La distancia entre la primera y la tercera Roma

MOSCÚ/ROMA: Durante una década el Papa Juan Pablo II ha estado volando en círculos alrededor de la Madre Rusia. Un día visita los países bálticos o su nativa Polonia; al siguiente, va a las ortodoxas Rumania y Georgia. En junio de 2001, el Papa visitará Ucrania y Armenia, ambas parte de la ex Unión Soviética y vigiladas cautelosamente por la Iglesia Ortodoxa Rusa. Karol Wojtyla, el primer Papa eslavo de la historia, ha soñado desde hace mucho con visitar Moscú. De hecho, puede ser que considere esa visita como el toque final a su largo y turbulento pontificado. Sin embargo, diez años después de la caída del comunismo, son los eclesiásticos rusos, no los políticos, quienes están poniendo obstáculos.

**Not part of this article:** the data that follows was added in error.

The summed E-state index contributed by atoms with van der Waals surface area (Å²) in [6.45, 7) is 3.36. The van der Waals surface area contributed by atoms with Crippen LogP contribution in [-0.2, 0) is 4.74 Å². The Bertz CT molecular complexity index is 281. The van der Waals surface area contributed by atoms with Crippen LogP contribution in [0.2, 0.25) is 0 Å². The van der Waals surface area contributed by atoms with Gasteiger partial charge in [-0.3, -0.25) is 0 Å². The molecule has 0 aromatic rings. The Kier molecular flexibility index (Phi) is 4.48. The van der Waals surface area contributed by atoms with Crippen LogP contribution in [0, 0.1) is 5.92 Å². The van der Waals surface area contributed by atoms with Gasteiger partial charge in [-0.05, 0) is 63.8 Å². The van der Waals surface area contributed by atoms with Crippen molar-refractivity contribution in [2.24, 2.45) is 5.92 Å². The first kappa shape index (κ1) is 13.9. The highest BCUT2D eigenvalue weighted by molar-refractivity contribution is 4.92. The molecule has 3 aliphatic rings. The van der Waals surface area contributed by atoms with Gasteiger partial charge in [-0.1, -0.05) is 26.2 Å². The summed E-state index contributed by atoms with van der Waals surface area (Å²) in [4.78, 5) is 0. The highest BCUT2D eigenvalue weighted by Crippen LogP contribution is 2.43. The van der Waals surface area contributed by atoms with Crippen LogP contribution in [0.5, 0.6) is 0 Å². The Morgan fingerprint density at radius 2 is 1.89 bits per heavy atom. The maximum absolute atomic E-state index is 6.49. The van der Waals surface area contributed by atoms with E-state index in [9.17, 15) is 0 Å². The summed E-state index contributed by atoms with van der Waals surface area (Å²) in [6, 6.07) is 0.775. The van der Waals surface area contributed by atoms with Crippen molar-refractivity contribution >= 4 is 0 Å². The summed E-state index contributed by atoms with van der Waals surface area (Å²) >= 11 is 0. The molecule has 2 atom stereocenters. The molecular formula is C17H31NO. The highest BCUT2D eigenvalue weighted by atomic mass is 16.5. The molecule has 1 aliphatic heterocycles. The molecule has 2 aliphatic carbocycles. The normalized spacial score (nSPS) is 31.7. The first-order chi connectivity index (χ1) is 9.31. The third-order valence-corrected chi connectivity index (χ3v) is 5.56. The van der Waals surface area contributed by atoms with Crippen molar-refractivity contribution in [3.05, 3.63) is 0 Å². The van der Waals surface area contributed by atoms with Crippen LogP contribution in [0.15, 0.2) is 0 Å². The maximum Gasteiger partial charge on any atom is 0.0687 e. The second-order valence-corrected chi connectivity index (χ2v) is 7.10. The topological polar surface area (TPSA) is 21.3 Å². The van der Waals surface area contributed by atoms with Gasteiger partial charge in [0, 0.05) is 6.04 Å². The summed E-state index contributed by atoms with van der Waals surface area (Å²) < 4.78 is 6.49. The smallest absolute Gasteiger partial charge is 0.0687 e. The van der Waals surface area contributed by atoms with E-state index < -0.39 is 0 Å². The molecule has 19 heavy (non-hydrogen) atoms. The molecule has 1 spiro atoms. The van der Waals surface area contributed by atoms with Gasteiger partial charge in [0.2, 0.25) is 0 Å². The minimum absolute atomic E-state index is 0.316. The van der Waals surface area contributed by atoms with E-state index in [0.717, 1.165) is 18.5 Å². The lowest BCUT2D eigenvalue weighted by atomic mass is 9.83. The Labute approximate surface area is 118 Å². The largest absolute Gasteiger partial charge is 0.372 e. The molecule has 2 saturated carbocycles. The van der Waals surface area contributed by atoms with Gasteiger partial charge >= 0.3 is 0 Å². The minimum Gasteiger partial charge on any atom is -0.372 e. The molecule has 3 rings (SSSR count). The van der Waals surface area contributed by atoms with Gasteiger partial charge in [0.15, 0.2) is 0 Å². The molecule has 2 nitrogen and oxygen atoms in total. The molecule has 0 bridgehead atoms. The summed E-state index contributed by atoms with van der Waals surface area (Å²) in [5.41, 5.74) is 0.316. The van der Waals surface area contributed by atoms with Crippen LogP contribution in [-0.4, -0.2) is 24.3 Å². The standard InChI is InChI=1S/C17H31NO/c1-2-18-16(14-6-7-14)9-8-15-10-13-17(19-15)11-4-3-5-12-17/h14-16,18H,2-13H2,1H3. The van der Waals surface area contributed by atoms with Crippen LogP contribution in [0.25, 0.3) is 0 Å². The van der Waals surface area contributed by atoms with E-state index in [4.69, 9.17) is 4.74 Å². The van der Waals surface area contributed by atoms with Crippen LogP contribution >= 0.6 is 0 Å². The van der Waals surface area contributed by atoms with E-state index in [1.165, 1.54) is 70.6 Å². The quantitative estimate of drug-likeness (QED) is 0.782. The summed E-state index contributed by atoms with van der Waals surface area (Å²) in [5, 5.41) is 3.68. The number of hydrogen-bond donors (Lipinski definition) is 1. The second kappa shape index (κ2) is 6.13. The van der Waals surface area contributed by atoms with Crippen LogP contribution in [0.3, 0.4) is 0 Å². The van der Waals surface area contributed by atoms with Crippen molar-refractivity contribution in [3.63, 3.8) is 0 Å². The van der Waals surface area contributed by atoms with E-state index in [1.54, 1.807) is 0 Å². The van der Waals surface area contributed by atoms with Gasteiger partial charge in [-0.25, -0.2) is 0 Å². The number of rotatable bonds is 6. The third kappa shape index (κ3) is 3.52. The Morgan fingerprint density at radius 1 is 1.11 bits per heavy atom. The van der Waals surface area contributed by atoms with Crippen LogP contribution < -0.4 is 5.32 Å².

De Kruschev en adelante, los gobernantes soviéticos veían al Vaticano con suspicacia pero no sin interés. Los líderes del Kremlin comprendían instintivamente los beneficios de normalizar sus relaciones con la Santa Sede para efectos de propaganda soviética y política exterior, y de hecho hubo encuentros entre el Papa y Andrei Gromyko y Nikolai Podgorny. Sin embargo, no fue sino hasta 1989 que Mijail Gorbachev se atrevió a establecer relaciones oficiales con el Vaticano e invitó al Papa Juan Pablo II a visitar la Unión Soviética.

Boris Yeltsin reiteró la invitación en 1991, y Vladimir Putin hizo lo mismo durante su visita a Roma, poco tiempo después de su toma de posesión como Presidente de Rusia. Sin embargo, no ha habido ninguna visita papal a Moscú porque la Iglesia Ortodoxa Rusa se sigue oponiendo.

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